You got to give to get back: Amanda Palmer, crowdfunding, and the theatre of gifts

Amanda Parker @ TED

The talk began without a word. Alt-rock icon Amanda Palmer sauntered onto stage at TED Long Beach, a flower and hat in her hands, nudging a plastic crate along the floor before her. At centre stage, she upturned the crate and positioned the hat in front of it. Stepping up on the crate, she raised her arms to shoulder height and froze.

It was Palmer’s way of introducing the topic of her talk: ‘The Art of Asking’. Prior to finding success with the punk-cabaret outfit, The Dresden Dolls, Palmer had earned a living busking as human statue, the ‘Eight Foot Bride’. She claims in her talk that this provided her with the perfect education for the music business. Becoming a human statue was certainly a great way to capture the audience’s interest. Holding the pose, Palmer held the audience’s attention. She looked left, looked right. Not a word. The TEDsters shivered with anticipation.

Palmer’s talk has generated a great deal of discussion and debate online since TED uploaded the video in February. Two things have captured people’s interest: the fact that Palmer advocates crowdfunded file-sharing as a business model for musicians and artists (she claims: “I firmly believe in music being as free as possible. Unlocked. Shared and spread. In order for artists to survive and create, their audiences need to step up and directly support them”), and the fact that she has been so phenomenally successful at doing this herself. Last year, Palmer raised $1.2 million dollars through Kickstarter to fund ‘Theatre is Evil’, the first album by her band, The Grand Theft Orchestra. In the hit and miss world of crowdfunding, this makes her a guru. No doubt there were a smattering of dark cabaret fans in the audience at TED Long Beach that night. But the majority of people in the audience were there to learn how Palmer worked her money magic.

What they got was a human statue. For a moment. There was magic in that moment – and an important lesson for crowdfunders, too. [Read more…]

The family history of Facebook: how social media will change the world


I’m fascinated by social media. My Gen X friends can’t understand it. Most of them are too busy struggling with families and careers to spend time glued to Facebook and Twitter. For them, social media is a time suck, at best, at worst a gross invasion of privacy. When I tell my friends that I’m teaching on social media, I get one of two reactions. Either they leer conspiratorially, as if to say: ‘Lucrative. Smart!’, or they smile sympathetically, as if say: ‘It must be tough being a philosopher, having to root around for trendy topics to keep people interested’.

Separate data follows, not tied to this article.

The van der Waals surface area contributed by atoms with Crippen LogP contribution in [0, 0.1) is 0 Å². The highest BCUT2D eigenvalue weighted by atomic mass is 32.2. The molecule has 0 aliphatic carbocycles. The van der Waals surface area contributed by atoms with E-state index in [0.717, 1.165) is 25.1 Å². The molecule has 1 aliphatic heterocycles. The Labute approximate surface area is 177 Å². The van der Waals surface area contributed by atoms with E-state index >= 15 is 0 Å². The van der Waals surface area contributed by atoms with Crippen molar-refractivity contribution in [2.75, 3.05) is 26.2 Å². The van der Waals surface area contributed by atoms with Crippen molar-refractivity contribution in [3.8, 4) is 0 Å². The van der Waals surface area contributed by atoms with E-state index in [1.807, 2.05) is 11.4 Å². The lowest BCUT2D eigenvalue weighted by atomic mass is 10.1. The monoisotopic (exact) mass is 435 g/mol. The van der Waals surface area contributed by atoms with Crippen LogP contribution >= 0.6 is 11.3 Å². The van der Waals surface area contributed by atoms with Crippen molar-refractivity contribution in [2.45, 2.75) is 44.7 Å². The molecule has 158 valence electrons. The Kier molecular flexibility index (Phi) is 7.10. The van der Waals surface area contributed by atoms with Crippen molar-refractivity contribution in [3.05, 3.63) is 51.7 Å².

Love them as I do, my Gen X friends don’t understand social media at all. They don’t understand social media, so they don’t understand what social media is doing to us in this moment in history. They don’t understand what social media is doing to us, so they don’t understand the historical importance of social media. They don’t understand the historical importance of social media, so they don’t understand why I am obsessed with the medium itself.

It is time that I laid my cards on the table. I am a social philosopher. I am interested in social and cultural change. I believe that social media is the catalyst for cultural change in the world today. As such, it is probably more important than anything else you could care to mention. [Read more…]

The gift shift: what’s social about social media?

If a picture’s worth a thousand words, the cover art of the July 23rd issue of the New Yorker is a critical disquisition. A middle class family poses for a photo on a sunny tropical beach. Given that this is the New Yorker, we can assume that they are Americans citizens, perhaps in Hawaii or the Bahamas. Presumably they are on holiday. The point that is implied by the image is that, whoever and wherever they are, their attention is somewhere else. Instead of celebrating the moment and being together, they have their heads bent over their mobile phones, texting, tweeting, checking status updates… Who knows, perhaps they are checking the weather. Whatever they are doing, they are not engaging with one another.

The irony is palpable. To bring it into focus, let’s assume that these folks are using social media. Viewed this way, the image calls to mind a common criticism of social media. Social media, it is said, isolates us from one another even while it brings us together. In my classes on Philosophy and Social Media, I hear versions of this criticism all the time. Social media makes us slaves to our gadgets. It commits us to spending valuable time isolated from the people around us, texting, tweeting, posting, or just surfing feeds. The nub of it is that social media, in practice, is a solitary pursuit. Social media is supposed to bring us together, but in reality it sets us apart. [Read more…]